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Paralegal Studies
This website contains information on searching legal websites using Google and Yahoo

Searching in Google

Many legal professions have a favorite search engine.  Skillful searching requires that you, the paralegal, know how to use a variety of search tools.

For example, Google's web directory  indexes law topics under "Society" while Yahoo's web directory  categories law topics under, "Directory search - Government". 

If you don't know what jurisdiction your case is from but you know the names of the parties in a case, you can try using Google or Yahoo. If you know the names of both parties in the case, using any of the major search engines should work fairly well.

Construct your search using quotes and all lower case letters, i.e. "brown v. board of education". You can also try using keywords from the case, i.e. bowers and hardwick and privacy and supreme court. If one search engine doesn't find it, try another. If two or three are unable to find it, your case may not be on the Web.

Advanced searching in Google

I have had so many students say to me, " I like Google because it finds everything".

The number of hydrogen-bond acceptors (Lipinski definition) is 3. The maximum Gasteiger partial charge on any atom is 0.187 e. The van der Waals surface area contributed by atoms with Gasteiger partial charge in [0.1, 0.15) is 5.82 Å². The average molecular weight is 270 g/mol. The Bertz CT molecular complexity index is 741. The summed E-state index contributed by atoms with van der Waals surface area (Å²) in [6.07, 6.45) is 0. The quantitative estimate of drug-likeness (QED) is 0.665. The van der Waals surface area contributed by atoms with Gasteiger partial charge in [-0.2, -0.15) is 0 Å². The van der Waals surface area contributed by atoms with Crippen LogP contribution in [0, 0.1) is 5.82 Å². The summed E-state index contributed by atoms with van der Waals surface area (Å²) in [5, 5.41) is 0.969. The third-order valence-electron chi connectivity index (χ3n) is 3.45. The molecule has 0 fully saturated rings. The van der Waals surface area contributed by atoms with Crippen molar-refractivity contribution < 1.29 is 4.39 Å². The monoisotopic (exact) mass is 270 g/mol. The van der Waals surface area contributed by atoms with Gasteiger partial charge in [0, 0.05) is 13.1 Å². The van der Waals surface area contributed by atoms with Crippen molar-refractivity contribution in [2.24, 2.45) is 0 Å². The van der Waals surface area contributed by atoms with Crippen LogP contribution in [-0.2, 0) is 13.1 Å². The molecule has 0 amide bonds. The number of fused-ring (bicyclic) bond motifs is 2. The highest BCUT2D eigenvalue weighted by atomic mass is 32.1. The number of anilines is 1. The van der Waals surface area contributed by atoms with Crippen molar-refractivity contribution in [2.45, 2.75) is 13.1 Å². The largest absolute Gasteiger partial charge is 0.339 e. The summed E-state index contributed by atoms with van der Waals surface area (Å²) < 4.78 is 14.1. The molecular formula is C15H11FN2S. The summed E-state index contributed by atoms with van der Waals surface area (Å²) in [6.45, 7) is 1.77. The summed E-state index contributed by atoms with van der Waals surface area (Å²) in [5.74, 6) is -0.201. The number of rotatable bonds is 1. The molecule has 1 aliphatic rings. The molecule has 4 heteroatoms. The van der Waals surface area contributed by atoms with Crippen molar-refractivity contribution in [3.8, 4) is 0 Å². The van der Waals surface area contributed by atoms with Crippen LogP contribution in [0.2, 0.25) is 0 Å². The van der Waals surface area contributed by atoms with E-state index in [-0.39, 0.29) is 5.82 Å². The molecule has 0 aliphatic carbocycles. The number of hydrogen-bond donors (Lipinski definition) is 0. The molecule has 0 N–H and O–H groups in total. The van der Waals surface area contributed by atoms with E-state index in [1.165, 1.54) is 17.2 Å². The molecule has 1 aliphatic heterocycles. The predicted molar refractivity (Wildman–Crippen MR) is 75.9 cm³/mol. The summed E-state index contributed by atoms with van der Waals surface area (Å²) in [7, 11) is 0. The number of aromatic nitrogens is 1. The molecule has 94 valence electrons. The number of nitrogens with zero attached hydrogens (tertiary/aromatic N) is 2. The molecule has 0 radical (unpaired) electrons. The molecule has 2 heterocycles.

the librarian in me winced. I do not want to dampen his enthusiasm but I could not let this go unchallenged.
As a paralegal, you may be tempted to use Google and Yahoo to find legal information.  Try finding for example, websites devoted to the municipal bond law OR education law in Yahoo.  What is the result? How many hits to do you get?
Legal professionals sometimes complain that they cannot locate information on the Web.  In this situation, you will have to apply a few helpful strategies. 
For instance, my stepmother is in the hospital for Alzheimer's.  You need to track down the Centers for Medicare & Medicaid Services position on the use of tranquilizers to sedate an elderly Alzheimer's hospital patient who becomes anxious at night and roams the night. You want to know whether the use of this drug violates the patients rights. What do you do?
First step: You could go directly to the CMMS website but the homepage fails to offer obvious links like "guidelines" or "patients rights".  Further drilling down into the website is time consuming.
Instead of using the CMMS's website, you might want to go to Google. Use the advanced search feature.  Locate the "find" option for querying "all" words and enter any of the suggested search statements:
  • drugs Alzheimer patient
  • drugs hospital patient
  • drugs patient
  • drugs restrain
  • drugs restraint

Before pressing the Google search key, locate the "domains" field. Select "only" return results and enter the domain of the agency (in this case it is .gov). The first website will give you the recommended dosages.

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